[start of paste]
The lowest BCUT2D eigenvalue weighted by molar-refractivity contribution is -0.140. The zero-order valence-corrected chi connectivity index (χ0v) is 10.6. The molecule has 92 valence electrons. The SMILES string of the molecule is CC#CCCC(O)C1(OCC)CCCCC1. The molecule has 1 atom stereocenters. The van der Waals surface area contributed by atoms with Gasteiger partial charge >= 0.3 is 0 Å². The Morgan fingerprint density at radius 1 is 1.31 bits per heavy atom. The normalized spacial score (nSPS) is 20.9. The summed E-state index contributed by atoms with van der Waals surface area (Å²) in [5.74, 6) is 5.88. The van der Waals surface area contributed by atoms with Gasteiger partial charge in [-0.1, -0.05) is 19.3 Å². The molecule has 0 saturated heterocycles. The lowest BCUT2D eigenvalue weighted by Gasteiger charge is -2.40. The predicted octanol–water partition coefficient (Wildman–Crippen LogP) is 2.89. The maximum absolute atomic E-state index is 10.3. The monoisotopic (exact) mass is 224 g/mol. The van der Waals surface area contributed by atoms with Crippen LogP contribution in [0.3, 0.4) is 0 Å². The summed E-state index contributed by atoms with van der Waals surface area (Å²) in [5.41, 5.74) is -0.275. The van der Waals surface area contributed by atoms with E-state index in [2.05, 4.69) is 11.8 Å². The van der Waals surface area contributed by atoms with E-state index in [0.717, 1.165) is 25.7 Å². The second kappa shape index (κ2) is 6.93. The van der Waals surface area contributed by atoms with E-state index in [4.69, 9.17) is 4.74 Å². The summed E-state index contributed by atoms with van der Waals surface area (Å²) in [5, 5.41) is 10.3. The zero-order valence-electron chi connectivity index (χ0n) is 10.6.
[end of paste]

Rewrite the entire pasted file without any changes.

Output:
The lowest BCUT2D eigenvalue weighted by molar-refractivity contribution is -0.140. The zero-order valence-corrected chi connectivity index (χ0v) is 10.6. The molecule has 92 valence electrons. The SMILES string of the molecule is CC#CCCC(O)C1(OCC)CCCCC1. The molecule has 1 atom stereocenters. The van der Waals surface area contributed by atoms with Gasteiger partial charge >= 0.3 is 0 Å². The Morgan fingerprint density at radius 1 is 1.31 bits per heavy atom. The normalized spacial score (nSPS) is 20.9. The summed E-state index contributed by atoms with van der Waals surface area (Å²) in [5.74, 6) is 5.88. The van der Waals surface area contributed by atoms with Gasteiger partial charge in [-0.1, -0.05) is 19.3 Å². The molecule has 0 saturated heterocycles. The lowest BCUT2D eigenvalue weighted by Gasteiger charge is -2.40. The predicted octanol–water partition coefficient (Wildman–Crippen LogP) is 2.89. The maximum absolute atomic E-state index is 10.3. The monoisotopic (exact) mass is 224 g/mol. The van der Waals surface area contributed by atoms with Crippen LogP contribution in [0.3, 0.4) is 0 Å². The summed E-state index contributed by atoms with van der Waals surface area (Å²) in [5.41, 5.74) is -0.275. The van der Waals surface area contributed by atoms with E-state index in [2.05, 4.69) is 11.8 Å². The van der Waals surface area contributed by atoms with E-state index in [0.717, 1.165) is 25.7 Å². The second kappa shape index (κ2) is 6.93. The van der Waals surface area contributed by atoms with E-state index in [4.69, 9.17) is 4.74 Å². The summed E-state index contributed by atoms with van der Waals surface area (Å²) in [5, 5.41) is 10.3. The zero-order valence-electron chi connectivity index (χ0n) is 10.6.